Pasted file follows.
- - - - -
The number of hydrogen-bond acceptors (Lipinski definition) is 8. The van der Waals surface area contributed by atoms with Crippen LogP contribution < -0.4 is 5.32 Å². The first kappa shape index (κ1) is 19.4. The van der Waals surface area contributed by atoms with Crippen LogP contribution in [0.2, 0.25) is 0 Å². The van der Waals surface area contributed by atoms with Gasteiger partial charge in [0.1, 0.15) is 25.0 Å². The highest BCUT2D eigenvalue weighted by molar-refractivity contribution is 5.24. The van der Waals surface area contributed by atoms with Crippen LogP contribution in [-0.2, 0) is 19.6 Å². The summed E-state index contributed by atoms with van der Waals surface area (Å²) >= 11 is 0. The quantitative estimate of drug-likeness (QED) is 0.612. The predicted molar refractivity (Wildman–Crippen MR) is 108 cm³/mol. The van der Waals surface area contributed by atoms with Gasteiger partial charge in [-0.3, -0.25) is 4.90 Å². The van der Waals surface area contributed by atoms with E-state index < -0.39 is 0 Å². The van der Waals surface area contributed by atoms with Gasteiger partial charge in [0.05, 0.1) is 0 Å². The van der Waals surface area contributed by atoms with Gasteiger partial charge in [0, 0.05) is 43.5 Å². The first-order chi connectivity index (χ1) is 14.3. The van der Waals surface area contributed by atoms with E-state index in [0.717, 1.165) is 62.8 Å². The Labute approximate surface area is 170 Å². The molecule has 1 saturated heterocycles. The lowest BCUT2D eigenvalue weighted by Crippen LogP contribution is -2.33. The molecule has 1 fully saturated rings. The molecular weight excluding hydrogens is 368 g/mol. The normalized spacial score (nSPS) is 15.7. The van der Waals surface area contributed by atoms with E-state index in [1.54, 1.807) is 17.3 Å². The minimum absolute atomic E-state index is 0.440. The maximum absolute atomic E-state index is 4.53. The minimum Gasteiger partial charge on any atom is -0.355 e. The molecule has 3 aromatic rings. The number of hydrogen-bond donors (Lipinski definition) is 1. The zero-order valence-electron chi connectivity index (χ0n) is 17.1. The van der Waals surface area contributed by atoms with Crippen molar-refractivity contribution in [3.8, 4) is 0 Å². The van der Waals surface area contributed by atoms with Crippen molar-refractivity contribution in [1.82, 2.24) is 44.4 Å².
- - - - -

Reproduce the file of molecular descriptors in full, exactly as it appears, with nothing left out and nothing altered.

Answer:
The number of hydrogen-bond acceptors (Lipinski definition) is 8. The van der Waals surface area contributed by atoms with Crippen LogP contribution < -0.4 is 5.32 Å². The first kappa shape index (κ1) is 19.4. The van der Waals surface area contributed by atoms with Crippen LogP contribution in [0.2, 0.25) is 0 Å². The van der Waals surface area contributed by atoms with Gasteiger partial charge in [0.1, 0.15) is 25.0 Å². The highest BCUT2D eigenvalue weighted by molar-refractivity contribution is 5.24. The van der Waals surface area contributed by atoms with Crippen LogP contribution in [-0.2, 0) is 19.6 Å². The summed E-state index contributed by atoms with van der Waals surface area (Å²) >= 11 is 0. The quantitative estimate of drug-likeness (QED) is 0.612. The predicted molar refractivity (Wildman–Crippen MR) is 108 cm³/mol. The van der Waals surface area contributed by atoms with Gasteiger partial charge in [-0.3, -0.25) is 4.90 Å². The van der Waals surface area contributed by atoms with E-state index < -0.39 is 0 Å². The van der Waals surface area contributed by atoms with Gasteiger partial charge in [0.05, 0.1) is 0 Å². The van der Waals surface area contributed by atoms with Gasteiger partial charge in [0, 0.05) is 43.5 Å². The first-order chi connectivity index (χ1) is 14.3. The van der Waals surface area contributed by atoms with E-state index in [0.717, 1.165) is 62.8 Å². The Labute approximate surface area is 170 Å². The molecule has 1 saturated heterocycles. The lowest BCUT2D eigenvalue weighted by Crippen LogP contribution is -2.33. The molecule has 1 fully saturated rings. The molecular weight excluding hydrogens is 368 g/mol. The normalized spacial score (nSPS) is 15.7. The van der Waals surface area contributed by atoms with E-state index in [1.54, 1.807) is 17.3 Å². The minimum absolute atomic E-state index is 0.440. The maximum absolute atomic E-state index is 4.53. The minimum Gasteiger partial charge on any atom is -0.355 e. The molecule has 3 aromatic rings. The number of hydrogen-bond donors (Lipinski definition) is 1. The zero-order valence-electron chi connectivity index (χ0n) is 17.1. The van der Waals surface area contributed by atoms with Crippen molar-refractivity contribution in [3.8, 4) is 0 Å². The van der Waals surface area contributed by atoms with Crippen molar-refractivity contribution in [1.82, 2.24) is 44.4 Å².